3)     Firm specific characteristics concerning leverage levels, cash flow and size. For example, BB+ firms have revenues around $3B and debt to EBITDA of 3X while B firm’s revenues are closer to $1.5B with leverage in the 4.5X+ range.
4)     Market conditions: the non investment debt market is very volatile. The market virtually shut down during the financial crisis. This causes a real risk when attempting to fund a transaction with a capital structure designed for a market which has changed. Unlike CSBs- market, not firm factors are the most important determinants of PE capital structures.

Once they have chosen their rating which reflects their preference they can then determine their debt capacity as reflected in rating agency publications. A sample is reflected below:

So for a B+ target and $100 of EBITDA debt capacity is around $500.This would be fined tuned with cash flow projections to develop the debt amortization schedule. Of course, the level changes based on market conditions.
PE prices transactions off of debt capacity compared to CSB which price off synergies as reflected below:

Assuming an acquisition where the Target’s EBITDA is $100-the maximum that could be paid with a 25% level of equity injection and 4.5X funded debt leverage is $600 for 6X PPX. Currently purchase price multiples are 8+ leaving a significant gap. The PE firm’s options include:

1)     Decline the deal: PE firms are, however, under pressure by LPs to invest. Either you invest the LP’s commitment within an allotted time, usually 5 years, or it expires and with it the PE firm’s fees and carried interest.
2)     Increase the equity %: this reduces the deal’s IRR.  Deal IRRs below target levels reduce the PE firm’s carried interest. Additionally, low overall fund returns complicate future PE firm fund raising efforts. Remember, the deal IRR is the entry equity investment less the exit entry process upon future sale. Assuming the entry PPX equals the exit PPX and no interim dividends-then IRR will fall given increased initial equity unless the target’s EBITDA performance is increased.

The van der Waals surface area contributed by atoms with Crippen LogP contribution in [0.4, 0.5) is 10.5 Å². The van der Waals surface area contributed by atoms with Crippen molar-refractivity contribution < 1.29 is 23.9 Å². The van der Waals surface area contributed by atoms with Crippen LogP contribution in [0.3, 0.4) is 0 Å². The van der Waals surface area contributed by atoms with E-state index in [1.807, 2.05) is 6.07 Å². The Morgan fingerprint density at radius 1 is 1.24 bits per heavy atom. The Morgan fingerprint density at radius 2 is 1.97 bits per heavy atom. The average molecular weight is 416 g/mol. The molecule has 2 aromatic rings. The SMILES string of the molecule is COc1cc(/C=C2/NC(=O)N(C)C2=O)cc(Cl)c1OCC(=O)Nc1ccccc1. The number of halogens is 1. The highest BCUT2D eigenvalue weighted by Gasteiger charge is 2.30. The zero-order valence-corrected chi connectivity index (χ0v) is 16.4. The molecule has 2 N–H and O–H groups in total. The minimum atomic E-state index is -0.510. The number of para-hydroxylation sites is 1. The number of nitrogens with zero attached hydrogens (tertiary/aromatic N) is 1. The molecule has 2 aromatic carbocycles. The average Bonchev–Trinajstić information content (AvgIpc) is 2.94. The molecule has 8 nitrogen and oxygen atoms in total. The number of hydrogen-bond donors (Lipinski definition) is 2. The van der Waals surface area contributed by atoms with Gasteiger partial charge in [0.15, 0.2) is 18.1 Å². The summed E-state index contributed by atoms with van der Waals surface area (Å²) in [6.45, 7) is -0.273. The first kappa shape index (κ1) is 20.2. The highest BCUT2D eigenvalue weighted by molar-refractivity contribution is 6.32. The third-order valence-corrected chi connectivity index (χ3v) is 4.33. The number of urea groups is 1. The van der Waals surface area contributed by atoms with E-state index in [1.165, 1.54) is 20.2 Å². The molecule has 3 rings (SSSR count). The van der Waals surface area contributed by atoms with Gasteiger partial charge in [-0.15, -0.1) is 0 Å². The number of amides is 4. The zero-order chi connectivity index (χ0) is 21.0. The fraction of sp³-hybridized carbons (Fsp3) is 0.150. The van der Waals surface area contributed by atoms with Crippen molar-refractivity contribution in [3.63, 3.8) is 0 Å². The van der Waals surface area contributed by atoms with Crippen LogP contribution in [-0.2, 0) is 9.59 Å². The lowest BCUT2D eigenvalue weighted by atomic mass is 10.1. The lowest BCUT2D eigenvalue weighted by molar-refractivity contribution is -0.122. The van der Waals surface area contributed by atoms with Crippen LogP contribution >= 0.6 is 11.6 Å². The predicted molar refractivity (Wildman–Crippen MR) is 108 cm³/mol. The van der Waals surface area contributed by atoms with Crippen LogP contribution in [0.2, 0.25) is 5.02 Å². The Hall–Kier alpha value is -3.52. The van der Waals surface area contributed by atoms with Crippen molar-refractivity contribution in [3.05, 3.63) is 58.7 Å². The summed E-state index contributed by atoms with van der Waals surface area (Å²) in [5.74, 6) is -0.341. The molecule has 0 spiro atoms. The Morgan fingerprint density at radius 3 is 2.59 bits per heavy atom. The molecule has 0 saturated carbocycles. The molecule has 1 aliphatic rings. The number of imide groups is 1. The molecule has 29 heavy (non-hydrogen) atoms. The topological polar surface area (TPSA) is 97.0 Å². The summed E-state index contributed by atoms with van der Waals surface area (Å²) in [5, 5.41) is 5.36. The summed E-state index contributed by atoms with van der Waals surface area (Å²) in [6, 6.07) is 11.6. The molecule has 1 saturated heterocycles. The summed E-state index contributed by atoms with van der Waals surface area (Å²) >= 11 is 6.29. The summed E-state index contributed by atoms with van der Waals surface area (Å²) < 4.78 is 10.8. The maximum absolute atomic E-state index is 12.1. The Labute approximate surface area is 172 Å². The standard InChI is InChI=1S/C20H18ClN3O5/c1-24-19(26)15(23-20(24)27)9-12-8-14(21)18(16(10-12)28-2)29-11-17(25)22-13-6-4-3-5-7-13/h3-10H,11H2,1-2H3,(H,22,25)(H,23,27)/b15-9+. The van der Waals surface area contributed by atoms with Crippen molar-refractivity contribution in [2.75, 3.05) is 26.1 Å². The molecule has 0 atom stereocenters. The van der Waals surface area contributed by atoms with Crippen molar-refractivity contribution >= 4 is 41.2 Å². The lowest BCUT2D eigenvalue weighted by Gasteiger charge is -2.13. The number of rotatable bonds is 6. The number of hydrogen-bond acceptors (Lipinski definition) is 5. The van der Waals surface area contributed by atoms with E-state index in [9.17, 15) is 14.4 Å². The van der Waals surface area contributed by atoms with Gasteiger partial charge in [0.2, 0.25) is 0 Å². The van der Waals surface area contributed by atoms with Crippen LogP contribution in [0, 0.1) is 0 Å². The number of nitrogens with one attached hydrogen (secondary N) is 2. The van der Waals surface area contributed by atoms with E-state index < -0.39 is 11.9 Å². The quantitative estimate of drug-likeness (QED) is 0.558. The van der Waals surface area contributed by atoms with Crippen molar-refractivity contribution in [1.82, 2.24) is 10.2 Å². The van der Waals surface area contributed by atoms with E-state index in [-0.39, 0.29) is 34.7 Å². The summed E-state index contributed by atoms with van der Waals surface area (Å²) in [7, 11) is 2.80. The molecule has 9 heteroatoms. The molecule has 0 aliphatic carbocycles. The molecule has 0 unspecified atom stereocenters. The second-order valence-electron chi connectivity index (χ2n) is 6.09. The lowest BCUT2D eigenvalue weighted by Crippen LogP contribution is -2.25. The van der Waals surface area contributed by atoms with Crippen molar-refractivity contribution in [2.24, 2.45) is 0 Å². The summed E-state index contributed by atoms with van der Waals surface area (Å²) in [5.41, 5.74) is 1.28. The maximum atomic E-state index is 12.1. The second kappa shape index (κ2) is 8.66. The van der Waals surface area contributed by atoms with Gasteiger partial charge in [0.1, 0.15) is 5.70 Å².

3)     Reduce the PPX: unlikely in a competitive bid situation.
4)     Increase leverage by expanding debt capacity: this is achieved thru financial engineering with products that reduce debt service via reduced cash interest (PIK) or extended maturities (bullet maturities). Options include the following:

The availability and cost of the different debt options is subject to market conditions. The key points are that debt capacity is based on only two sets of factors- (1) the debtor’s internal operating cash earnings, EBITDA, and asset collateral values and (2) market conditions which influence debt service-cash interest expense and debt amortization reflected as (where the( I +1/n) term is the funded debt multiple (FDX)):
Debt Capacity= EBITDA/ (i + 1/n) 
        where i is the average interest rate and n is the average debt duration.

PE firms, like real estate developers are driven more by the second part of the equation than the first. This has some interesting implications:

1) PE target demand is driven by financing not price. Demand can actually increase as PPXs increase provided FDXs increase.
2)     Both the financing market and target market are volatile, highly pro-cyclical and amplify each other.
3)     PE fund returns tend to fall for later stage acquisitions. They continue to over pay and buy late in the cycle, provided funding availability, and suffer the return consequences later.
4)     Capital markets have accommodated PE firms by development a suite of debt capacity enhancing products.
5)     PE capital structures are non risk adjusted IRR driven.
6)     The initial projected IRR range( based on varying exit EBITDA, PPX and year of exit) is calculated as:
a)     IRR: (Entry Equity) + Exit Equity Yr t/ (1+IRR) ^t=0. The internal rate of return on an investment or project is the "annualized effective compounded return rate" or "rate of return" that makes the net present value (NPV as NET*1/(1+IRR)^year) of all cash flows (both positive-exit equity proceeds- and negative-entry equity investment) from a particular investment equal to zero.
b)     Entry Equity=EBITDA Yr0 X PPX Yr0 - FDX Yr0 X EBITDA Yr0. The initial equity investment outflow is equal to the purchase price defined as trailing EBITDA times the PPX less the amount of debt funding defined as trailing EBITDA times FDX all at the time of close.
c)     Exit Equity=EBITDA Yr t x PPX Yr t- FD outstanding Yr t (think of Exit Equity value as terminal value in a traditional DCF analysis). Expected net equity proceeds upon sale in year t are the enterprise value purchase price-exit year EBITDA times PPX-less any remaining outstanding debt.
7)     Viewed in this light PE firms can create value in later cycle acquisitions with high PPX by:
Increasing EBITDA in year t-this is difficult for later stage deals where EBITDA margins are already high
Assuming a higher exit sale PPX or earlier exit
Decreased entry equity from higher initial FDX-the usual choice

PE firms are not stupid or crazy. Rather they have different incentives than CSBs. Hence they have different capital structures.